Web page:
Dashikis, Roots, and MLK. Three words that can capture the festive essence of Black History Month.
While some would have this month to reflect the adversity that Blacks have faced in America — from slavery, to segregation, to injustice and the like — the original creator, Dr. Carter G. Woodson, established it as a month to reflect and celebrate the accomplishments and strides Black Americans have made in spite of the adversity. And so I will continue that legacy.
But before I get started — truth be told, Blacks have never been able to rise above their skin color. Matter of fact, as a teen I was told from many family members, school teachers, and other influencers, “You have two things against you in this world: you’re black and you’re a woman.”
It was almost as if I was defeated before I could even begin. That was dumb to me.
Then an “Aha!” moment came. A friend who was attending a historically Black college/university, came home on school break fired up about Black inventors. Such as:
- John Standard, who invented the refrigerator
- Sarah Boone, who invented the ironing board
- Garret Morgan, who invented the traffic light
- Marie Van Brittan Brown, who originated the home security system
- Dr. Daniel Hale Williams, who performed the first successful open-heart surgery
And not to mention notable Black women:
- Sarah Jane Woodson Early, the first Black woman to serve as professor
- Dorothy Johnson, the first Black female NASA mathematician
- Shirley Anita Chisholm, the first Black woman in the U.S. Congress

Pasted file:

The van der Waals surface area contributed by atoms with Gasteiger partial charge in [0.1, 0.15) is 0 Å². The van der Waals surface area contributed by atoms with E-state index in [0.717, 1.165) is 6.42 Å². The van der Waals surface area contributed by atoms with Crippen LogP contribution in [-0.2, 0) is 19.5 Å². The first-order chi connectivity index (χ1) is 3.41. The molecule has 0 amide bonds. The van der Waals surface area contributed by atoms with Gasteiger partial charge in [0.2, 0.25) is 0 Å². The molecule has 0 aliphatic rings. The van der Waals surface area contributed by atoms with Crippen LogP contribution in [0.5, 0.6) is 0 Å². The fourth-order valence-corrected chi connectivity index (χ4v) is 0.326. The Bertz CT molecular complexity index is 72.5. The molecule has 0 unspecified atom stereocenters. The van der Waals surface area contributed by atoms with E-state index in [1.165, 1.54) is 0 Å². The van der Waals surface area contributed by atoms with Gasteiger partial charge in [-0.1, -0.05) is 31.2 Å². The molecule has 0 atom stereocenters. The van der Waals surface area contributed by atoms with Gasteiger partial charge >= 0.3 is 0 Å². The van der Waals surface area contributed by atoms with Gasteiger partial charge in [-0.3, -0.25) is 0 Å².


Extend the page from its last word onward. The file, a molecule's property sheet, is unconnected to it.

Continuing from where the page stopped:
- Marie M. Daly, the first Black female chemist
- Jane Bolin, the first Black female lawyer
- Dr. Mildred Jefferson, the first Black woman to graduate from Harvard Medical School
Since that day, I’ve never looked back at the past of Black Americans as downtrodden — but as awesomely victorious.
Back to Black History Month.
In 1926, Dr. Carter G. Woodson instituted the “Negro History Week” to write Blacks into American History. His goal was to bring to light the contributions, accomplishments, and triumphs of Blacks throughout American History. Dr. Woodson saw his people as victorious and dedicated his life to passing down that viewpoint to future generations.
If you’re looking for a way to celebrate the strides, accomplishments, and successes of Black Americans, visit the Kingsley Plantation in North Jacksonville. It’s one of the very few plantations where you can learn about a freed slave who married her slave owner, a barn built by a slave with stellar craftsmanship, and a community of slaves that established family as unbreakable in any circumstance.